Now, let us not reflexively roll our eyes upon hearing the words “solar farms”. While there has been some reason for the widespread perception that investment in sunbeams has about the same record of success as investment in moonbeams, the technology of solar power genuinely has improved in recent years.

Sean Clark, Thurrock’s director of finance, oversaw the investment of £604m in the solar industry, investments he says were prompted entirely by intermediaries approaching him with money-making opportunities. In an extraordinary interview with The Bureau, Clark wondered whether he had gone too far. At last count Thurrock owed other councils an unprecedented £1bn.

OK, now you can roll your eyes.

John Kent, the former Labour leader of Thurrock council, called on the current administration to come clean. He said: “People absolutely need to be aware that the council has borrowed £1bn – that’s billion with a b.” He claimed that the council had declined to give elected members or the public adequate details of precisely how it invested the money.

As you might have deduced from that, Thurrock Council is currently controlled by the Conservatives.

Come to sunny Thurrock, where the Tories splurge on borrowed money and it is left to Labour to be the voice of prudence! Or come to sunny Britain, which is the same except for the bit about Labour.

The lasting impact of Wuhan coronavirus will be geopolitical

The report findings come as a group of Conservative MPs in the UK have written to the Trade Secretary to say that they plan to amend the Trade Bill currently before Parliament to legally require the Government to reduce strategic dependency on China. The letter — which cites the HJS report — is signed by 21 MPs including David Davis, Iain Duncan Smith, and Owen Paterson.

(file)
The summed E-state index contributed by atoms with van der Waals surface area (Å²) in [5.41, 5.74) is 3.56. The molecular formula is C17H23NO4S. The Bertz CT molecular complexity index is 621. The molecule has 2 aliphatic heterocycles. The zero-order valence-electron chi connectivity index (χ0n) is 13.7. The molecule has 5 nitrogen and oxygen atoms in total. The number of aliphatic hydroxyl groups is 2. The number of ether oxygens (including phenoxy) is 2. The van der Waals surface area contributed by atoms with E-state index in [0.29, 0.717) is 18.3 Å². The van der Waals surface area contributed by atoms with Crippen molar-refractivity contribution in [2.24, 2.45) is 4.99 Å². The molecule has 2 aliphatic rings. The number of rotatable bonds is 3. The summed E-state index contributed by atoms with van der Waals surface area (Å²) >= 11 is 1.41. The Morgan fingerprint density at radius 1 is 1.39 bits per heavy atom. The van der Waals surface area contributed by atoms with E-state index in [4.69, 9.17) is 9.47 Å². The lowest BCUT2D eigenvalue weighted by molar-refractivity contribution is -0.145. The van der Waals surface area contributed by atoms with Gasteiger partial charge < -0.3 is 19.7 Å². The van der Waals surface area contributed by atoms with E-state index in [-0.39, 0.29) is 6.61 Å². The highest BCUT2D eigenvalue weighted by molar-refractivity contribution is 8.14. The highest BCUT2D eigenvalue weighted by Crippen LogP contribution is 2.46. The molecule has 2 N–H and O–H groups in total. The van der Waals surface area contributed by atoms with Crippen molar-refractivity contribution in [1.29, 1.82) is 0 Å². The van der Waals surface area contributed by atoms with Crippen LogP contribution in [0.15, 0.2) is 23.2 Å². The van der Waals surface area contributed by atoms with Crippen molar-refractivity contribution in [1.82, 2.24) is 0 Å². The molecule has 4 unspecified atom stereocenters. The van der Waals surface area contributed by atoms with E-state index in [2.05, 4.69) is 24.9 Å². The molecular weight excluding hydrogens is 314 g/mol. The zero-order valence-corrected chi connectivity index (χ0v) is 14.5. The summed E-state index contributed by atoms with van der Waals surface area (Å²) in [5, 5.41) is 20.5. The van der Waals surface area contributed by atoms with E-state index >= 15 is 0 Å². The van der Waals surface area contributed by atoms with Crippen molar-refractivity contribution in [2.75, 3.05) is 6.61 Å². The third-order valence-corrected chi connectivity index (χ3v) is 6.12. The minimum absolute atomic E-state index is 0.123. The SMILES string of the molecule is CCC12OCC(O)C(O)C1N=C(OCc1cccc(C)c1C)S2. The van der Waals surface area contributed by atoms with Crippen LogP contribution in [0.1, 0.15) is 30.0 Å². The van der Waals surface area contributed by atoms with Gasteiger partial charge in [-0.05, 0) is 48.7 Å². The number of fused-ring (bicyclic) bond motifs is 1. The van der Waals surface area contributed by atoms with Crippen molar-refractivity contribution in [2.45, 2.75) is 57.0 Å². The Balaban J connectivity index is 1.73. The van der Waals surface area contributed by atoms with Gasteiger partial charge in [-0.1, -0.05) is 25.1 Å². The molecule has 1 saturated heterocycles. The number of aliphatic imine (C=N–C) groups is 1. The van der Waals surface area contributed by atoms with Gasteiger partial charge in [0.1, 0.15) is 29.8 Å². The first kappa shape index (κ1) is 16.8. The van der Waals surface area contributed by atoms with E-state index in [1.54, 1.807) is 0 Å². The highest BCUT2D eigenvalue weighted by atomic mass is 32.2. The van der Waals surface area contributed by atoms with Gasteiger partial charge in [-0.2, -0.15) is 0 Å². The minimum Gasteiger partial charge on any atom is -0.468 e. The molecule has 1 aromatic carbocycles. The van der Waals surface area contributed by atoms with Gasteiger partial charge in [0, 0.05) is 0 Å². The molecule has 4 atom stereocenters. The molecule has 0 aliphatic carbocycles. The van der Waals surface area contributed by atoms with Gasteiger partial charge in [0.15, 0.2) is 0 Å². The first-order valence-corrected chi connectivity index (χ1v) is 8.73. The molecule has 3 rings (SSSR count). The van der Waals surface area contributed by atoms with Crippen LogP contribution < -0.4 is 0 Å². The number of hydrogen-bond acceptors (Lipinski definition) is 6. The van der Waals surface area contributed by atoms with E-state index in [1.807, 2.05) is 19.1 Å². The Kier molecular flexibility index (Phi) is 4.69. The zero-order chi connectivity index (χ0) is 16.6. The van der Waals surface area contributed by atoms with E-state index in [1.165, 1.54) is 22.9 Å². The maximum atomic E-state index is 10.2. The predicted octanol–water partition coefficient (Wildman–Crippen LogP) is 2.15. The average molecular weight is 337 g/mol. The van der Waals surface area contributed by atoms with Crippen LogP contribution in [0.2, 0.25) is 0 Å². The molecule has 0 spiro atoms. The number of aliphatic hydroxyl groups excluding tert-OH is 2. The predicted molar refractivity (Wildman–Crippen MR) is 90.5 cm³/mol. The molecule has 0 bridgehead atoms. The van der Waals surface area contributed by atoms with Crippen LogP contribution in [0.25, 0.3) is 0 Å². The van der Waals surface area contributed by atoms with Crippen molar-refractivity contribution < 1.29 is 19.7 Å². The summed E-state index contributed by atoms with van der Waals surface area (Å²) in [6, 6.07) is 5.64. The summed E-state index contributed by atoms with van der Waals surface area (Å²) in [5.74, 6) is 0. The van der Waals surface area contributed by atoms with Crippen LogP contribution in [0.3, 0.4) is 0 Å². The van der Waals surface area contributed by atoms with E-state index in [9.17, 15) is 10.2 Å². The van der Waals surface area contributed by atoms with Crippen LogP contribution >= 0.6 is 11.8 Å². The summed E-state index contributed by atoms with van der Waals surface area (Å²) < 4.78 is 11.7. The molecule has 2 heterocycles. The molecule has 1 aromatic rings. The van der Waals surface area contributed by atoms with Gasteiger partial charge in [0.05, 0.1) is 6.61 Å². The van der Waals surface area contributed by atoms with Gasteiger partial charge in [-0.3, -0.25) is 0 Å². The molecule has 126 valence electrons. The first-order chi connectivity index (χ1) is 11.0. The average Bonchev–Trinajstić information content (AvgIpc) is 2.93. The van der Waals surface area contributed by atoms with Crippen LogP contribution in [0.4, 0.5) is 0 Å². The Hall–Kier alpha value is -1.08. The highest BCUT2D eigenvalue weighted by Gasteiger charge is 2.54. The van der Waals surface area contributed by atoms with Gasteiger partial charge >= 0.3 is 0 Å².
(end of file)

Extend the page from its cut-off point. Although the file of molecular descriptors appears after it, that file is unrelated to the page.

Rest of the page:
Click the link, read the report, interesting stuff.

Wuhan coronavirus, in terms of foreign political fallout for the Chinese Communist Party globally, is like Chernobyl was for the Soviet Communist Party, but multiplied by twenty.

Covid-positive sex-mad Nazis and the Terminal Markets Act 1973

OK, the inclusion of the words “sex-mad” in that title was merely a desperate scheme1 to try and get you to read an article on a case brought against the UK by the European Commission in the European Court of Justice regarding the Terminal Markets Act 1973. However there really is mention of Nazis, and of the coronavirus, though not of the former being infected by the latter. In fact I would have preferred it if there had been less of the Nazi stuff2: the rather tasteless comparisons to World War II made me inclined to dismiss this “Briefings for Britain” piece on the case from two days ago, but I have a feeling that maybe it ought not to be dismissed.

In it, Caroline Bell writes: